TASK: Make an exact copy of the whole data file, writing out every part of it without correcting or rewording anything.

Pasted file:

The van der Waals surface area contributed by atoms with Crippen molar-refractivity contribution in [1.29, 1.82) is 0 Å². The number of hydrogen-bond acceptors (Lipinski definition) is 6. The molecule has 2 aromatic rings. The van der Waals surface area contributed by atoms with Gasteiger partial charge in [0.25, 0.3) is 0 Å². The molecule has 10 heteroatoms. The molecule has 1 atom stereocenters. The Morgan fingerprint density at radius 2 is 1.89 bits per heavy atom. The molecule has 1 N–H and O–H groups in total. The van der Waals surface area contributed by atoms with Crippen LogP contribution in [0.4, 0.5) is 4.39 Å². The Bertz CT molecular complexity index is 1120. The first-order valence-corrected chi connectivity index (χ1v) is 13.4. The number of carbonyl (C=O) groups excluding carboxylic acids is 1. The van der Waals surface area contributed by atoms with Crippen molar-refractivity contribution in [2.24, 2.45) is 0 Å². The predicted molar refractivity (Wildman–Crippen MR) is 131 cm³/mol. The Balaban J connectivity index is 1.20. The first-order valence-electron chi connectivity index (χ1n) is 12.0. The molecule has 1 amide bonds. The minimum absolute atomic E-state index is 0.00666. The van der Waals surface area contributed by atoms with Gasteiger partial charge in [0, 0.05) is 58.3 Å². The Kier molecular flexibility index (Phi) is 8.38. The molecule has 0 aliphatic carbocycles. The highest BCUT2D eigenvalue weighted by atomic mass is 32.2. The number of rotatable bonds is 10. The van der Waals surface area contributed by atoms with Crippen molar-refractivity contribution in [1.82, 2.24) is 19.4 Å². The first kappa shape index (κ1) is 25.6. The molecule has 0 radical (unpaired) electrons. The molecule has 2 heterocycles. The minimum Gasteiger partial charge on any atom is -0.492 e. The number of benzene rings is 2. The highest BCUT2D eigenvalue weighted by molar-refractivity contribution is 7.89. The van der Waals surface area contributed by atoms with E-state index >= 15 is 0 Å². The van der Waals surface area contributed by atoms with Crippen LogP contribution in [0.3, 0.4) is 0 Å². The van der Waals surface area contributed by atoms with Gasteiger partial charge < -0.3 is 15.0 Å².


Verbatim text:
The van der Waals surface area contributed by atoms with Crippen molar-refractivity contribution in [1.29, 1.82) is 0 Å². The number of hydrogen-bond acceptors (Lipinski definition) is 6. The molecule has 2 aromatic rings. The van der Waals surface area contributed by atoms with Gasteiger partial charge in [0.25, 0.3) is 0 Å². The molecule has 10 heteroatoms. The molecule has 1 atom stereocenters. The Morgan fingerprint density at radius 2 is 1.89 bits per heavy atom. The molecule has 1 N–H and O–H groups in total. The van der Waals surface area contributed by atoms with Crippen LogP contribution in [0.4, 0.5) is 4.39 Å². The Bertz CT molecular complexity index is 1120. The first-order valence-corrected chi connectivity index (χ1v) is 13.4. The number of carbonyl (C=O) groups excluding carboxylic acids is 1. The van der Waals surface area contributed by atoms with Crippen molar-refractivity contribution in [2.24, 2.45) is 0 Å². The predicted molar refractivity (Wildman–Crippen MR) is 131 cm³/mol. The Balaban J connectivity index is 1.20. The first-order valence-electron chi connectivity index (χ1n) is 12.0. The molecule has 1 amide bonds. The minimum absolute atomic E-state index is 0.00666. The van der Waals surface area contributed by atoms with Gasteiger partial charge in [0, 0.05) is 58.3 Å². The Kier molecular flexibility index (Phi) is 8.38. The molecule has 0 aliphatic carbocycles. The highest BCUT2D eigenvalue weighted by atomic mass is 32.2. The number of rotatable bonds is 10. The van der Waals surface area contributed by atoms with Crippen molar-refractivity contribution in [1.82, 2.24) is 19.4 Å². The first kappa shape index (κ1) is 25.6. The molecule has 0 radical (unpaired) electrons. The molecule has 2 heterocycles. The minimum Gasteiger partial charge on any atom is -0.492 e. The number of benzene rings is 2. The highest BCUT2D eigenvalue weighted by molar-refractivity contribution is 7.89. The van der Waals surface area contributed by atoms with E-state index >= 15 is 0 Å². The van der Waals surface area contributed by atoms with Crippen LogP contribution in [0.3, 0.4) is 0 Å². The van der Waals surface area contributed by atoms with Gasteiger partial charge < -0.3 is 15.0 Å².